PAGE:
Salmon, Lampreys, and Minnows—OH MY! Nighttime Snorkel Surveys

Snorkel survey

WCC Member Taylor Schmuki (left) and intern Reuben Cash after a snorkel

It was 11:30 at night.  The search was put on pause as someone re-adjusted their gear.  Wanting a break and to see what was going on, I flipped over to my back. Pleasantly surprised, I found myself floating as if I was in the Great Salt Lake:  completely buoyant and relaxed as the current gently pushed against me.  I removed my mask to see if I could spot anyone else.  Although we were all within talking distance, the dense night made the headlamps look like forest sprites teasing in the distance. It was announced we were near the end but would take a quick break to warm and fuel up.  Things can quickly go south when you are swimming in seven degree Celsius water.

I soon felt a gentle pull on my foot as our intern, Michaela, dragged me through the water to the edge.  I thought back on the past couple of hours as the water glided around me.  Skagit Fisheries Enhancement Group (SFEG) has been performing, with Herrera, snorkel service to officially document salmon using Marblemount Slough.  The reason the surveys are done so late at night is because of salmon evolutionary adaptations.  When temperatures begin dropping below ten degrees Celsius, so does salmon metabolism.  This means that salmon are not able to move as quickly and therefore increase their predation risk from other fish, birds, and so on.  So during the winter and early spring months, juvenile salmon reduce the daylight forage and choose to snack at night when predators cannot see them.  As a result, these surveys are done at night so we can achieve the most accurate data.

Snapshot 2 (5-31-2017 1-01 PM)

Juvenile Chinook salmon found during the snorkel survey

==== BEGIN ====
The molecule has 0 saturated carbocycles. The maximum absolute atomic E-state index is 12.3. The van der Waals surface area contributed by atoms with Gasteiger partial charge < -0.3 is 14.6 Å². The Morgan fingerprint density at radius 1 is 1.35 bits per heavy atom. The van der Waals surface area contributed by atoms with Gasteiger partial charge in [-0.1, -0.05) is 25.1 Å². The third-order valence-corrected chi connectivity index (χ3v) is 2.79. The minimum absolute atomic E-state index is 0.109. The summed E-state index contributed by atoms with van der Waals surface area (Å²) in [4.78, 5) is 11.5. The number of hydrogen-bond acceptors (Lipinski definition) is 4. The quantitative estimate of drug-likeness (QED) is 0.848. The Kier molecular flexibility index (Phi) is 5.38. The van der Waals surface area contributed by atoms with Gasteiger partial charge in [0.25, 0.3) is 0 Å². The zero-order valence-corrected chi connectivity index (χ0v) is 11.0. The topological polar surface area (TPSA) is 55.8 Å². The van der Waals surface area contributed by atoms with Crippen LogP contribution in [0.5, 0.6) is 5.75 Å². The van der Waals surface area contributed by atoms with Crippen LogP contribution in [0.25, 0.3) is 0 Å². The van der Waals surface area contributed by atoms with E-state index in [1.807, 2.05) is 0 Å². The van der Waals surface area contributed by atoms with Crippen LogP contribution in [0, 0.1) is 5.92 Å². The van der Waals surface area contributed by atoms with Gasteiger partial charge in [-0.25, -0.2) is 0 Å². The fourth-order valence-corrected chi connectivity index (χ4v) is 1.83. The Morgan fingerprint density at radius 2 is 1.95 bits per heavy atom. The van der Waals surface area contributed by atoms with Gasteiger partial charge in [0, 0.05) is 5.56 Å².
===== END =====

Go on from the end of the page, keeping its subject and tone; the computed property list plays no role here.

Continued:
This would be our second survey for the year.  Due to the very cold nature of the surveys, dry suits, snorkels, waterproof lights, and lots of clothing are required.  Fortunately our local National Park Service let us borrow some of this necessary gear.  Then a group of about five us make our way up the stream.  Two people walk near the shore to keep an eye out for hazards while the other three swim along, looking for and noting fish.  We would switch positions (depending on gear, comfort, and temperature) as people needed breaks and to give everyone a chance to look at the fish. Walking behind the surveyors was treat this time because we saw bats swooping and feasting and heard beavers (we think) slapping their tails.  Though, my favorite part is snorkeling.  There’s nothing quite like swimming in freezing water to suddenly have a baby fish appear.  Salmon, lampreys, and minnows—oh my!

By the time midnight rolled around, we were on our way back to the truck with wet snorkels and plenty film of fish—including a video of a coastal range sculpin.  It was a successful night.  I smile to myself and remember it’s moments like this why I came to the Pacific Northwest.

By WCC Restoration Assistant Taylor Schmuki


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